The need to replace wards at Whangārei Hospital is so great – with pipes threatening to burst and health and safety concerns – the Government cannot fund it all in one stage.
Instead, it has funded $759 million for stage one of the hospital redevelopment and committed to fund a second stage, worth about $200m.
Health Minister Andrew Little made the announcement in Whangārei on Thursday, saying he witnessed the poor state of the hospital in a visit last year.
“I saw things in the hospital that I don’t think I have ever seen in a hospital before; when I talk about that, I mean the condition of the hospital,” he said.
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“When I looked at the facilities here, I saw corridors on ward blocks that were just in a very, very poor state, I saw an ED struggling to keep up with demand, and a range of other things.”
The redevelopment, called Pihi Kaha, will be a new building on Hospital Rd, and will connect to the existing campus.
The first stage will include an emergency department with three times the space of the existing ED, an acute services building with 10 operating theatres and a child health unit, including a whānau house and emergency accommodation.
A 158-bed ward tower, with four medical and surgical wards and an acute assessment unit would be built in stage two.
The child health unit is due to be completed by 2026, with the remaining works – including the ward tower – finished by 2031.
Dr Nick Chamberlain, Te Whatu Ora public health services director, said the project would be a big deal for Te Tai Tokerau.
“It will be the single biggest investment in Northland, I’m pretty sure, with 500 people working, living and playing here,” the former Northland District Health Board chief executive said.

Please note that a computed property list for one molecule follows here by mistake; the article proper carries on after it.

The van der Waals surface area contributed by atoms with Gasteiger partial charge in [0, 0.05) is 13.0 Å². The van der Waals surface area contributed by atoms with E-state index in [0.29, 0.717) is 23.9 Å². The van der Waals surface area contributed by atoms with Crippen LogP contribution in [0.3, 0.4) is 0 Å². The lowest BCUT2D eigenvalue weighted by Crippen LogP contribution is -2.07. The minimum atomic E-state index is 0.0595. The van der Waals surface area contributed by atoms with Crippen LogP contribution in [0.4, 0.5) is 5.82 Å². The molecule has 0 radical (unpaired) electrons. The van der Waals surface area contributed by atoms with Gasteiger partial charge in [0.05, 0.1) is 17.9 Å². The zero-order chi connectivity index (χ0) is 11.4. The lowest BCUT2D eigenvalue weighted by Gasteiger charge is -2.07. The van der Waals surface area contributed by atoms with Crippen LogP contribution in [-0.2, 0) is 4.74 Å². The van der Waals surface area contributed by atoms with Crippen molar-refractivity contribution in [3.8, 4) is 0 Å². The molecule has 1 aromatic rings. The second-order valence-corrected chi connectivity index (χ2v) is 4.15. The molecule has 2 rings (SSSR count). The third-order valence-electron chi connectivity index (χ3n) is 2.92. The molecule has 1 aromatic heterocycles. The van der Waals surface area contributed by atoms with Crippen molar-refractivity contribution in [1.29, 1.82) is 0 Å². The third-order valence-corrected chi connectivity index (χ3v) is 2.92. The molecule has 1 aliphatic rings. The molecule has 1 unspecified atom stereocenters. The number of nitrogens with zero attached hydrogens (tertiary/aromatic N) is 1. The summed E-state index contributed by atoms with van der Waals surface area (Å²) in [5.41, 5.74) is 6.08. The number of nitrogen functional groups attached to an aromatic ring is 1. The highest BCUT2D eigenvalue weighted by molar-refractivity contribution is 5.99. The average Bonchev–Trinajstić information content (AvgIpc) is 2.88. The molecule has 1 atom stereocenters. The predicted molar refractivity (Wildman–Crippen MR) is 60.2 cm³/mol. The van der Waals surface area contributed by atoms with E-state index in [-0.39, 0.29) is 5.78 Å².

Northland has the highest population growth and highest health needs in Aotearoa, Chamberlain said.
“The biggest gains in health equity are not going to be delivered by bricks and mortar, but the health and safety concerns for our staff and ongoing costs of maintenance [shows the need].”
Little acknowledged the services of health staff were key, and thanked all health workers for working in what was an “incredibly challenging time”.
A lack of doctors has seen one Northland hospital – Rawene Hospital in Hokianga – cut its after-hours services.
But Little said the new hospital redevelopment was important for Whangārei Hospital workers.
“It’s about providing an environment for health workers where they can do their best without worrying about tripping over the lino or the pipes are going to burst.”
The total cost was a large commitment from the Government, but reflected the neglect of health infrastructure and the health system over many years, he said.